- Study the legal implication of sharing data with potential partners or foreigners.
Want to test your architecture extensibility ?
— And make sure to share your extensible feature in the comments. —
2. Consistently ask yourself if your lines of code keep you singular & focused.
Here’s a good read about staying singular. To put it simply: are you the only one in the world who could write this line of code?
3. Treat your competitors as potential partners.
Your competitor can become your best asset at anytime. You share the same goals and values. Why not inviting for them for a beer?
4. Treat your partners as well as co-founders
Help each other grow. Tolerate mistakes. Celebrate the small victories. But let’s keep in mind:
Rule #1 when considering a co-founder: Can you see yourself having a beer with them every month? If not, it is a bad fit.
Rule number #2: They must embrace the ecosystem approach and welcome integrations. Send them this article and get their thoughts on it — do they envision the same future for their product?
5. Map out all the ideal user journeys, including your competitors and partners
You may find what’s missing in their journeys, the role you could play, and who you need to partner with.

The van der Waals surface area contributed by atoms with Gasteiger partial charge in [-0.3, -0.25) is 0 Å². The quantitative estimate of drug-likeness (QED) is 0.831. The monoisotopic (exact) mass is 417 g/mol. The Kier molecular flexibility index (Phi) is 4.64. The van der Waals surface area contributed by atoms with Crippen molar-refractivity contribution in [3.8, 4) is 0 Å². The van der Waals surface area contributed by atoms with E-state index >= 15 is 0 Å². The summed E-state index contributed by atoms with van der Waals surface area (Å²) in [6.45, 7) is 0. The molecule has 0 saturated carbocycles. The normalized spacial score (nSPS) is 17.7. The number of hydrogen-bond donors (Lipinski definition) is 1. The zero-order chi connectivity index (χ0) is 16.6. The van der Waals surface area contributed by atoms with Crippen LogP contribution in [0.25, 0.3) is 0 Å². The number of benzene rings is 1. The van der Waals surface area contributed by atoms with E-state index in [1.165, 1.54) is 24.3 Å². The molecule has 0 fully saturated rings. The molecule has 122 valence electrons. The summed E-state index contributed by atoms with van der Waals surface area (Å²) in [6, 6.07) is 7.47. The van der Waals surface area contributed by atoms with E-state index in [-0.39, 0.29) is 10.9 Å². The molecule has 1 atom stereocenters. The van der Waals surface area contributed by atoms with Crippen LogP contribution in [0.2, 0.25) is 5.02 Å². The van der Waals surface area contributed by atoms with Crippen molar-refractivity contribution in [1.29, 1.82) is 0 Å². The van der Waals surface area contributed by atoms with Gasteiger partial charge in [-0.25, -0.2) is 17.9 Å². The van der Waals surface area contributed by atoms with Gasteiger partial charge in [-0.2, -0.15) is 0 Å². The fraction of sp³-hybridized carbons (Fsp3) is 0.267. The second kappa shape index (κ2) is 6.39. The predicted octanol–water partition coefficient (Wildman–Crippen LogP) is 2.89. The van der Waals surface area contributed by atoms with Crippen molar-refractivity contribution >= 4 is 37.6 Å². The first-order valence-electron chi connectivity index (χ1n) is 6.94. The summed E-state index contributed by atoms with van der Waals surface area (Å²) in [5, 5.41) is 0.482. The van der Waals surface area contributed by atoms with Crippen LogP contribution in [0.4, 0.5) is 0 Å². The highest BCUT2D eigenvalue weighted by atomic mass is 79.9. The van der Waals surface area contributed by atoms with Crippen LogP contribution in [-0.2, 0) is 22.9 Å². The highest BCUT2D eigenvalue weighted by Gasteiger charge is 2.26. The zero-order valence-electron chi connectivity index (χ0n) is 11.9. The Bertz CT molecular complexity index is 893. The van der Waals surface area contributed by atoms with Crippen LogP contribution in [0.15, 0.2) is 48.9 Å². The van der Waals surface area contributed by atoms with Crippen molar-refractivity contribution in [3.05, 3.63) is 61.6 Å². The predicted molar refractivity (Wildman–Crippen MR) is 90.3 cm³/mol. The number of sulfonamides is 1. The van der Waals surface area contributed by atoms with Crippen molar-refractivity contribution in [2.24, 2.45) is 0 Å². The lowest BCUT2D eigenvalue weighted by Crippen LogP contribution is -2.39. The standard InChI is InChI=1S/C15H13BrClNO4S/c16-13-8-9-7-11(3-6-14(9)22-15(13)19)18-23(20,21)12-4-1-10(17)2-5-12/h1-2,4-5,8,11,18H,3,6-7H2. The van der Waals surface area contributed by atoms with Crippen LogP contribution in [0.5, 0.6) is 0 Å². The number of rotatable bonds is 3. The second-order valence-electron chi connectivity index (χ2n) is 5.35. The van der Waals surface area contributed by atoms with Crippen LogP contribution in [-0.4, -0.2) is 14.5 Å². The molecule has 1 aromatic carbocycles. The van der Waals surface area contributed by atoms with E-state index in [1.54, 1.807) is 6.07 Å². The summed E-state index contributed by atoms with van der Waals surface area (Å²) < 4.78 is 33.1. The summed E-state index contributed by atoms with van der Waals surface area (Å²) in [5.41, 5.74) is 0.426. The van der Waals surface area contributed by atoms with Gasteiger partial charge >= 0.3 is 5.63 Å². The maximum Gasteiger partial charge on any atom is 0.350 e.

What’s next for Hockey Community?
I just came back from Vancouver after spending a few days with HC trying to decide how to refocus our company without throwing away too much of the past eight years.
After two days of workshop and a lot of emotions, we are still undecided on what feature(s) we want to focus on. Follow us and we will keep you in the loop.
But we have learned something the hard way…
We will make sure to be focused, singular, and extensible.
How about you? Do you have experience in playing a role in an ecosystem. Let us know in the comments below!
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Very warm thank you to
- My colleagues Caio Bianchi, Arnaud Esteve, Alexandre Faria who helped shape this article.
- Our tech advisor, Chris Saad, ex-Uber Head of Developers to help us understand how ecosystems work.
- Gill Sukhbarinder Singh and Amelia Vreeland for the copywriting suggestions.
- Amrit, Jack, Ryan and all the incredible people who are helping make Hockey Community possible.
About Hockey Community and Decathlon
HC was acquired by Decathlon in 2016. I’m now working for Décathlon Canada as a CTO. The rest of the HC Team and I help run the Decathlon Developers initiative and other exciting projects for the sport tech community. Hockey Community still operates from Vancouver with a team of six passionate and talented hockey entrepreneurs.